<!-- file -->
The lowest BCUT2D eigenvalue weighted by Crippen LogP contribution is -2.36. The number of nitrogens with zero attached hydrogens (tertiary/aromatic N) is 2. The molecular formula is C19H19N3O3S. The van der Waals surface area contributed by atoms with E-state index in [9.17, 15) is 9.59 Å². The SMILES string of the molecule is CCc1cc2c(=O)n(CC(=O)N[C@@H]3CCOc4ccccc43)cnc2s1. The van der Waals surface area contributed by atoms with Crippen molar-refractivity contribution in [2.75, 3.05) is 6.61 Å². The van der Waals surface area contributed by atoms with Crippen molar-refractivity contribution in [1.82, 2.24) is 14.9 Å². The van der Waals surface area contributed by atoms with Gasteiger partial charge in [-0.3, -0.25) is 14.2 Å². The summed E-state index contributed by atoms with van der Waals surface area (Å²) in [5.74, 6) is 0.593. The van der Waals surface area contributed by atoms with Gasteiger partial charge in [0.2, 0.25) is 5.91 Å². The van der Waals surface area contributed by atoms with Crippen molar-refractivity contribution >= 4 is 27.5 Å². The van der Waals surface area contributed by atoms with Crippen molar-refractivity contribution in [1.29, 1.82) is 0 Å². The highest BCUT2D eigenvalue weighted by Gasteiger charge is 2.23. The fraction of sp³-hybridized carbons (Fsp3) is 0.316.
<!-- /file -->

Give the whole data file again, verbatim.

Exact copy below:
The lowest BCUT2D eigenvalue weighted by Crippen LogP contribution is -2.36. The number of nitrogens with zero attached hydrogens (tertiary/aromatic N) is 2. The molecular formula is C19H19N3O3S. The van der Waals surface area contributed by atoms with E-state index in [9.17, 15) is 9.59 Å². The SMILES string of the molecule is CCc1cc2c(=O)n(CC(=O)N[C@@H]3CCOc4ccccc43)cnc2s1. The van der Waals surface area contributed by atoms with Crippen molar-refractivity contribution in [2.75, 3.05) is 6.61 Å². The van der Waals surface area contributed by atoms with Crippen molar-refractivity contribution in [1.82, 2.24) is 14.9 Å². The van der Waals surface area contributed by atoms with Gasteiger partial charge in [-0.3, -0.25) is 14.2 Å². The summed E-state index contributed by atoms with van der Waals surface area (Å²) in [5.74, 6) is 0.593. The van der Waals surface area contributed by atoms with Gasteiger partial charge in [0.2, 0.25) is 5.91 Å². The van der Waals surface area contributed by atoms with Crippen molar-refractivity contribution >= 4 is 27.5 Å². The van der Waals surface area contributed by atoms with Crippen molar-refractivity contribution in [1.29, 1.82) is 0 Å². The highest BCUT2D eigenvalue weighted by Gasteiger charge is 2.23. The fraction of sp³-hybridized carbons (Fsp3) is 0.316.